="http://www.w3.org/2000/svg" viewBox="0 0 512 512">

Unit 4: Animal Structure and Function

Chapter 17. Sensory Systems

Figure_36_00_01

Figure 17.1.  This shark uses its senses of sight, vibration (lateral-line system), and smell to hunt, but it also relies on its ability to sense the electric fields of prey, a sense not present in most land animals. (credit: modification of work by Hermanus Backpackers Hostel, South Africa)

Introduction

In more advanced animals, the senses are constantly at work, making the animal aware of stimuli—such as light, or sound, or the presence of a chemical substance in the external environment—and monitoring information about the organism’s internal environment. All bilaterally symmetric animals have a sensory system, and the development of any species’ sensory system has been driven by natural selection; thus, sensory systems differ among species according to the demands of their environments. The shark, unlike most fish predators, is electrosensitive—that is, sensitive to electrical fields produced by other animals in its environment. While it is helpful to this underwater predator, electrosensitivity is a sense not found in most land animals.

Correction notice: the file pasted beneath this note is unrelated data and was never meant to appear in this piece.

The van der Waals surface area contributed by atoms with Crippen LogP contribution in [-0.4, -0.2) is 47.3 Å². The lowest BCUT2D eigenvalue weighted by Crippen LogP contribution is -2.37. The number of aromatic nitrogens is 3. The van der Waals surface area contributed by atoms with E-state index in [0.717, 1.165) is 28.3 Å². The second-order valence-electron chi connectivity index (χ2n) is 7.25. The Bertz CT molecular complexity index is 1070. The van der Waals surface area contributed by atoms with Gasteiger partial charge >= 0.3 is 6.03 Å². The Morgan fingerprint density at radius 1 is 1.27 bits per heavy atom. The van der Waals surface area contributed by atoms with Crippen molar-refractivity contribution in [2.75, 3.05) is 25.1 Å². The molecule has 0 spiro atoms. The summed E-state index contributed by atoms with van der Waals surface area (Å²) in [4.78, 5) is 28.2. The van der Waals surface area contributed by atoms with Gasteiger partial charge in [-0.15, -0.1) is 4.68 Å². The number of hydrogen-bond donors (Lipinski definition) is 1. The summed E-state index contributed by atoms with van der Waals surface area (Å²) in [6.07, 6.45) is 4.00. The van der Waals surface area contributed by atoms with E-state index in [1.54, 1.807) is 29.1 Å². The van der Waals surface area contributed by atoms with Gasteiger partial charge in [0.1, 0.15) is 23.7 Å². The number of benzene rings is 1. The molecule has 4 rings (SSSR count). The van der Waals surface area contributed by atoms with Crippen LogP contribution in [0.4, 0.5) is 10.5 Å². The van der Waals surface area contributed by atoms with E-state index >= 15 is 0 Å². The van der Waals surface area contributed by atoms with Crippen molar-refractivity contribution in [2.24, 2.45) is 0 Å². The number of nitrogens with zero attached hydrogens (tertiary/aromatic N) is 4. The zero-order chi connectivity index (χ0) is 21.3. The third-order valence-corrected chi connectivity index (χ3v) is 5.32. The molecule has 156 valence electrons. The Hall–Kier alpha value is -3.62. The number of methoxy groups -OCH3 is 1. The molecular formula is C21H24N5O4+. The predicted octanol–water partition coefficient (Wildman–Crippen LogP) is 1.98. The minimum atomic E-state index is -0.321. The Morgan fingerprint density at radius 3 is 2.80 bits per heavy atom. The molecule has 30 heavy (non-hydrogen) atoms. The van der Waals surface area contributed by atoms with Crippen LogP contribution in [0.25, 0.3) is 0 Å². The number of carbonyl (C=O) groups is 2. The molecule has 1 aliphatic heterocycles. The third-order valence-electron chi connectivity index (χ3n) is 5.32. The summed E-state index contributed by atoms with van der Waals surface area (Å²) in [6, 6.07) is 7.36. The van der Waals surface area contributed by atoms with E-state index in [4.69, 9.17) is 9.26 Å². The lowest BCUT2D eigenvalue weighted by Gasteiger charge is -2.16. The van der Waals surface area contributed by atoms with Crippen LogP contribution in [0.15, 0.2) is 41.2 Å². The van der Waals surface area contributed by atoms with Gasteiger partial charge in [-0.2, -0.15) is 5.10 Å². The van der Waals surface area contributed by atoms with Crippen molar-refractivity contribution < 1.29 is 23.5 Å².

License

Icon for the Creative Commons Attribution 4.0 International License

Chapter 17. Sensory Systems by Charles Molnar and Jane Gair is licensed under a Creative Commons Attribution 4.0 International License, except where otherwise noted.

Share This Book